There are human children that wouldn't be clever enough to figure that out.
posted by Malor at 11:39 PM on July 28, 2009


A friend of mine just had her book about crows released a couple of days ago and has been busy promoting it, so I was expectomg she was going to be part of the interview. Who knew crows were such a hot topic.
posted by camcgee at 11:40 PM on July 28, 2009 [1 favorite]


I truly, legitimately hate most birds

Who are you, Tippi Hedrin? What's wrong with birds?
posted by pracowity at 11:49 PM on July 28, 2009


Crows haven't been paying attention if they didn't react to the Dick Cheney mask.

They only react if someone is wearing a mask of Harry Whittington near by.
posted by YoBananaBoy at 11:54 PM on July 28, 2009 [1 favorite]


brundlefly:Seriously? Any particular reason?

Several.

1) When I was a kid, I was attacked by birds at an amusement park. They tried to eat whatever delicious portable pastry I was eating at the time. I think I just dropped it and flailed about, screaming.

2) Birds think my (freshly washed) car is their own private shit-house. Not cool.

3) I don't like the way that they look at me. My logical mind knows that their unsettling gaze is just a result of the positioning of their eyes and has little to do with any deviant or malicious intentions, but I still don't trust them.

4) Sometimes they hang out inside CostCo and swoop down to grab a free sample when they think no one's looking.

5) I love earthworms (not to eat, I just appreciate their existence). Birds eat earthworms. I'm not down with that.

But, counter-point: Birds also eat the bugs in my veggie garden, so I guess they're good for something. And their songs are nice.

I'm not an active, militant bird hater; I'm not going to go to the bird house at my local zoo and start shooting the place up. I'm more of a passive, closet-case: I might pass on email forwards about how birds are being used to pass on info to terrorist cells, I make offensive jokes about birds to my non-bird friends, and if my child every came home with a bird....oh, how the feathers would fly.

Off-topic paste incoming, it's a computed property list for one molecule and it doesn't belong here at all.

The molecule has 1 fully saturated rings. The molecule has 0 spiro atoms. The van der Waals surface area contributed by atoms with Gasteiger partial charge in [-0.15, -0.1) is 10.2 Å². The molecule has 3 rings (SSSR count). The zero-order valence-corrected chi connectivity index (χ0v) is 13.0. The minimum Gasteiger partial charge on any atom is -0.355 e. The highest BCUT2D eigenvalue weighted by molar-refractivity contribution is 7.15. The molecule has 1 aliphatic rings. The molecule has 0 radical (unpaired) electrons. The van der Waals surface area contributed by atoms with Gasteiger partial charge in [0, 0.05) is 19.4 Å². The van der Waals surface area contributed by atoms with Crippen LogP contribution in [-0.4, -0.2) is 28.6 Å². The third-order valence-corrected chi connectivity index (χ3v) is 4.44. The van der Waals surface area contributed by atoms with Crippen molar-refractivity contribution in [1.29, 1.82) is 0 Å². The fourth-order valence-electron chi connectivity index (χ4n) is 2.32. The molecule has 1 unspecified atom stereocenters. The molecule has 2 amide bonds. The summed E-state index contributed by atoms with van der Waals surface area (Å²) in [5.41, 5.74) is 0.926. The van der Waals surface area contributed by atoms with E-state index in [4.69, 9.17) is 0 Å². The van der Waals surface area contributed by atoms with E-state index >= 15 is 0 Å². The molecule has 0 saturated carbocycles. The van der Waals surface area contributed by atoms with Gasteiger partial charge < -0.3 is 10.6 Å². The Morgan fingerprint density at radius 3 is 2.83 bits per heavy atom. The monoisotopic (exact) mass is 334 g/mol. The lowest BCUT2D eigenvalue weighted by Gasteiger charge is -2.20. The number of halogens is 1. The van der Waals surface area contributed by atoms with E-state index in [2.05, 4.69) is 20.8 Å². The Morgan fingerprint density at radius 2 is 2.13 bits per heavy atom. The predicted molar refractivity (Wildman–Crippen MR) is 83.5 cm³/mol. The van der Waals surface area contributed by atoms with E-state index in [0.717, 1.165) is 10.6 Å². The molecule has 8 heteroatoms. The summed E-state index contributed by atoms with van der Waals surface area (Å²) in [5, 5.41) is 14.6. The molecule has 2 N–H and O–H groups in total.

posted by chara at 11:55 PM on July 28, 2009 [24 favorites]


Good ol' Hitchcock was onto something, all right.

"Hundreds of fiber-optic cables have been slashed open by crows scrounging high-tech stuffing for their nests."
posted by Twang at 12:03 AM on July 29, 2009 [1 favorite]


I too cannot tell crows apart, I have the same problem with white people.
posted by signalnine at 12:11 AM on July 29, 2009 [2 favorites]


All perfectly good reasons, chara. But be sure to take into account the fact that they're dinosaurs, which makes them automatically awesome.
posted by brundlefly at 12:18 AM on July 29, 2009 [3 favorites]


I like crows. Crows are clever. Seagulls doing similar things are, however, not clever: They're sinister.
posted by Artw at 6:47 AM on July 29 [+] [!]

Seagulls are quite rightly known as flying rats. I've witnessed them swoop down and take food out of a persons hand.

I dont think you could call either 'clever' they are just following natural in-built instincts, they arent doing anything out of the ordinary.

Practically every dog on earth can track things down just by it's smell; but I dont think we are at risk of the world being overtaken by Canines.
posted by MontySwan at 12:23 AM on July 29, 2009


I love crows. In my old neighborhood, I swear they liked me, too, they'd follow me around and hang out in my yard to the exclusion of all the other yards. (And for no good reason -- no tasty snacks or the like -- in a densely populated inner-ring-suburb of Cleveland, Ohio).

Being both a little bit superstitious and part Viking, I think I'm genetically programmed to like crows.
posted by bitter-girl.com at 12:27 AM on July 29, 2009 [1 favorite]


No, I in fact cannot tell the Counting Crows apart from any other 90's alt rock outfit.
posted by clearly at 12:43 AM on July 29, 2009 [1 favorite]


5) I love earthworms (not to eat, I just appreciate their existence). Birds eat earthworms. I'm not down with that.

Native earthworms are OK. Invaders should be eradicated before they destroy the forests. Go, birds!

Also, one of the funniest plays in the world is about birds.

Also, the goose is a noble being!

[end of proper gander]
posted by pracowity at 12:44 AM on July 29, 2009


But some of my best friends are crows!
posted by Rhaomi at 12:45 AM on July 29, 2009


Modern man is lazy. Does not mean he does not have ability.
Get back to me when we find prehistoric man's secret to maintaining reliable communications network infrastructure and scaling commodity hardware.

Just because we're using our brains for different kinds of tasks doesn't mean that we're lazy.
posted by verb at 12:49 AM on July 29, 2009 [4 favorites]


Most birds have a pretty poor sense of smell, ...
Goes and looks up article to the contrary.

Never mind.
posted by sebastienbailard at 1:42 AM on July 29, 2009




"Get back to me when we find prehistoric man's secret to maintaining reliable communications network infrastructure and scaling commodity hardware."

Yes, of course, because that is an entirely logical argument.

/rollseyes
posted by Henry C. Mabuse at 3:26 AM on July 29, 2009


"Crows can tell people apart. Can you tell crows apart?"

They all look / sound alike to me, unfortunately.
posted by markkraft at 4:27 AM on July 29, 2009


I got it right first time, every time. The secret is in the beak hairs.

I'm not joking.